By MRATT KYAW THU | FRONTIER
YANGON — Police last night searched the Yangon headquarters of Eleven Media Group seeking to arrest three journalists under a vaguely worded law that has long been used to target activists and journalists, a senior company official said.
Eleven Media Group executive editor Ko Oo (Maths) said around 12 police from Tarmwe Township Police Station arrived at the newsroom at 7pm looking for three journalists: Ko Nayi Min and Ko Kyaw Zaw Linn, both editors in charge, and senior editor Ko Phyo Wai Win.
He said none were in the office at the time. “When police arrived, those [three journalists] were not there,” he told assembled reporters outside Eleven Media Group’s office. At around 9pm he said the journalists had not yet been arrested.
A spokesperson for Tarmwe Township police denied knowledge of the incident. “We don’t know anything,” he told Frontier.
Section 505(b) of the Penal Code prohibits the publication or circulation of any statement, rumour or report, with intent to cause “fear or alarm to the public”. It is commonly used to target political activists; the Assistance Association of Political Prisoners has said vague terms such as “offense against the state” and “public tranquility” leave this section of the law open to abuse by authorities.
The reason for the potential charges is not yet clear, but local media have speculated it may be related to a story written by Phyo Wai Win and published in the October 8 edition of Weekly Eleven News Journal, which touches on controversial business ventures of Yangon Region Chief Minister U Phyo Min Thein.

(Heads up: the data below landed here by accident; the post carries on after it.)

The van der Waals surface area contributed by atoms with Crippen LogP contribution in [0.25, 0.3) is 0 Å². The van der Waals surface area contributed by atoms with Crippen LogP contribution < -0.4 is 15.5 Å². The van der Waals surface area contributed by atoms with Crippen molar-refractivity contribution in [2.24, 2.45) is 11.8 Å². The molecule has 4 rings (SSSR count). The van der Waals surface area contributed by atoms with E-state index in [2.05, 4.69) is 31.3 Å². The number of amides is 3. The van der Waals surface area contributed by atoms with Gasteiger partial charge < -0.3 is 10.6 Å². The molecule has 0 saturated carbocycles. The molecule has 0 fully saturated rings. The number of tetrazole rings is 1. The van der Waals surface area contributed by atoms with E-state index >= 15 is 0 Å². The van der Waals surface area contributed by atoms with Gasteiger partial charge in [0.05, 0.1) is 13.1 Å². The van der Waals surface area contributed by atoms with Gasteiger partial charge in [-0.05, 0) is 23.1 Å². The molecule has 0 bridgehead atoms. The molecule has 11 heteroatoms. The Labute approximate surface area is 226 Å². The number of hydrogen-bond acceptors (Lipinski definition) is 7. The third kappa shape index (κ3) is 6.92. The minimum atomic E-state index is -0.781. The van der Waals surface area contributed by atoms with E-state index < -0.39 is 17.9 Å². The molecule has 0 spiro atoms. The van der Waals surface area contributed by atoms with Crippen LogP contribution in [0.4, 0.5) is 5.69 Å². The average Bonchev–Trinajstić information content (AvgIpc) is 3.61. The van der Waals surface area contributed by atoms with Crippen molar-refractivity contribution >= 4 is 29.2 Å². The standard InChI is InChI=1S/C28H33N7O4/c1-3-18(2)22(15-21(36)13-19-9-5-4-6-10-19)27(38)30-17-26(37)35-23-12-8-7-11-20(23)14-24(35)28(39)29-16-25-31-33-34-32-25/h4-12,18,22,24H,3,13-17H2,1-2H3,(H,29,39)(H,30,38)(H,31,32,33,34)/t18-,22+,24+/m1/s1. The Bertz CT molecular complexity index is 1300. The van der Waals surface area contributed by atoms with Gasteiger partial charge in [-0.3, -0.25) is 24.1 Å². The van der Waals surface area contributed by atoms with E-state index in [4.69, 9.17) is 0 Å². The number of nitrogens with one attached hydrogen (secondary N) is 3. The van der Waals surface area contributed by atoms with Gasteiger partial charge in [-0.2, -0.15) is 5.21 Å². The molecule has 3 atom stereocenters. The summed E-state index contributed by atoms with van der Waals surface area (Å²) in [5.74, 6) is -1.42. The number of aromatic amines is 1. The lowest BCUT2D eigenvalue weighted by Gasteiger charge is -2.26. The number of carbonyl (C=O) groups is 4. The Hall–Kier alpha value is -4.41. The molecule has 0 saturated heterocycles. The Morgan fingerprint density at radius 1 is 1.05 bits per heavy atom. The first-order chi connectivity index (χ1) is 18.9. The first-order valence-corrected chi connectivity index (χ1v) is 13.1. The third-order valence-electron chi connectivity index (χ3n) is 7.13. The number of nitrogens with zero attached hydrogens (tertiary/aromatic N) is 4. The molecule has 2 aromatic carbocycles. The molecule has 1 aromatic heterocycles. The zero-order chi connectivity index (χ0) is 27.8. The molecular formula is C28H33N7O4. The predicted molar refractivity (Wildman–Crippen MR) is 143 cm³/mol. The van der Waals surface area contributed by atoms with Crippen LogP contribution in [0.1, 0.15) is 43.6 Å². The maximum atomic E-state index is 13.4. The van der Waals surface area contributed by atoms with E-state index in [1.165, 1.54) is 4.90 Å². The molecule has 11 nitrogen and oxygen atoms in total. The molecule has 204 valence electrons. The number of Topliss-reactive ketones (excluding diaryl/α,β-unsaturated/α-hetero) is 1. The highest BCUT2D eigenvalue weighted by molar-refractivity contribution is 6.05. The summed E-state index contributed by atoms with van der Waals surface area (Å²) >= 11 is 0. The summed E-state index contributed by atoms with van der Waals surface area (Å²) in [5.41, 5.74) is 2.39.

A post on Phyo Min Thein’s official Facebook page showed a copy of Eleven Weekly Journal on the table during a meeting on Monday afternoon between the chief minister and his cabinet at Yangon Region Government Office.
Phyo Wai Win shared this image on his own Facebook timeline. Ko Oo told Frontier he did not know yet why the journalists had been charged.
It would not be the first run-in between the chief minister and Eleven Media. In November 2016, Wai Phyo and chief executive officer Dr Than Htut Aung were arrested for online defamation under section 66(d) of the Telecommunications Law for an opinion piece that suggested the chief minister had received a US$100,000 watch from a prominent businessman. They spent almost two months in prison and were released on bail after publishing an apology.
Yesterday’s alleged search of Eleven Myanmar Group’s office took place just a week after Reporters Without Borders issued an “incident report” about the threat to Myanmar’s position in the World Press Freedom Index resulting from grave violations of the freedom to inform, since the start of 2018.
These violations include seven-year jail terms imposed on Reuters journalists Ko Wa Lone and Ko Kyaw Soe Oo in September for their coverage of a military massacre in Rakhine State, in a case that has been decried globally as an attack on press freedom.
In the 2018 index, published in April, Myanmar was ranked 137th out of 180 countries, six places lower than in 2017. RSF said there is now every chance that it will fall even further in next year’s index.
Its scores on “environment and self-censorship”, “transparency” and “media independence”— three of the seven indicators used by RSF to arrive at the overall score that determines a country’s ranking — are likely to worsen significantly unless the authorities take corrective measures, the watchdog said.